Alternate Shot: Opinions on a match play major

Originally Published: February 20, 2005 World

It was almost a full century ago that Grantland Rice wrote, "Eighteen holes of match play will teach you more about your foe than nineteen years of dealing with him across the desk."

Most weeks on the PGA Tour, players are -- in a sense -- dealing with each other "across the desk." They play golf in groups, chit-chat on the driving range and maybe even grab a meal together, but any tour member worth his weight in public relations will tell you that golf is all about playing your best against the course, rather than focusing on beating an individual competitor.

That theory goes out the window at this week's Accenture Match Play Championship, where players don't have to be great, just better than their opponent that day.

Which got us to thinking: If match play is such a terrific format, why not incorporate it into one of the four majors? Golf World's Ron Sirak and's Bob Harig debate the issue in our version of match play -- Alternate Shot.

Should one of golf's four majors be match play format?

Talk about missing the boat, all the PGA of America had to do was look at one of its own events -- the Ryder Cup -- to see how compelling match play can be. If they had been paying attention, the boys from Palm Beach Gardens would have realized they should change the PGA Championship from a stroke-play event back to match play, which is what is was before 1958.

Match play is golf in its purest form -- two players going head to head. If the major championships are the events that determine the best players in the game then clearly one of those majors should be match play. And the PGA Championship is the obvious candidate. The Masters is the Masters -- an invitational -- and the U.S. Open and the British Open have too much history to fiddle with. Switching the PGA Championship to match play also would help enhance the final major of the year. The format would be its hook, its relevance.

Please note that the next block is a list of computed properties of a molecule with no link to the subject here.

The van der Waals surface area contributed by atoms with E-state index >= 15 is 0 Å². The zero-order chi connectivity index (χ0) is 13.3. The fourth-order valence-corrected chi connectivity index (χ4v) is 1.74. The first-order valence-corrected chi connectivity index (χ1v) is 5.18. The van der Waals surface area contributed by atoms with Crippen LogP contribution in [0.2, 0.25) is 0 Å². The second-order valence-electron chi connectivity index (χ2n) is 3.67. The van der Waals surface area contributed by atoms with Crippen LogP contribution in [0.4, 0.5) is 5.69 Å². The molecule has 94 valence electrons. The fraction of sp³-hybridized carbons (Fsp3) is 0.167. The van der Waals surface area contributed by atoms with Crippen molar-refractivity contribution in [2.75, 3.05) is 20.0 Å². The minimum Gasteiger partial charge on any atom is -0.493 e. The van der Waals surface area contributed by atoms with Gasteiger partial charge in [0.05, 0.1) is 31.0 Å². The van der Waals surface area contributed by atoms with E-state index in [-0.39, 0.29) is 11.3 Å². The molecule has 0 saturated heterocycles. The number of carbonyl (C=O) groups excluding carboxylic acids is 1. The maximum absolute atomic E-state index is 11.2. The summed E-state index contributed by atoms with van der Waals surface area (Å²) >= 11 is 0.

The question is this: Is is too late? Does the Accenture Match Play Championship -- the only World Golf Championship event that really makes sense -- make another match play event redundant? I say no way. A match play event late in the season when players have their games in top form could really produce some fireworks. Sometimes to move ahead you have to take a step backwards. Let's have the PGA Championship go back to the future and return to match play.

-- Ron Sirak
Golf World


The Match Play Championship is one of the highlights of the schedule. Fans fill out brackets like the NCAA basketball tournament. The drama of one-and-done golf makes the first day just as compelling as the last.

But that does not mean the format should be used for a major championship, specifically the PGA Championship, which went to stroke play in 1958.

While match play is compelling, it does not typically identify the best player. Not when someone shooting 75 can advance while someone shooting 68 can get beat. Yes, those are the vagaries of match play. But stroke play allows those playing the best to emerge. One hot day does not make the tournament, while one poor day does not doom a player.

Major championships are also big business, and that cannot be ignored. Spectators flock to majors and can be accommodated throughout 18 holes of action, where there is something to watch on every hole. By Saturday or Sunday of a match-play major, that would not be the case. You couldn't sell the same number of tickets, nor accumulate the same kind of revenue.

And then there is, of course, television. The networks would fret over a couple of no-names making it to the final, with the big guns getting eliminated on Wednesday and Thursday.

-- Bob Harig

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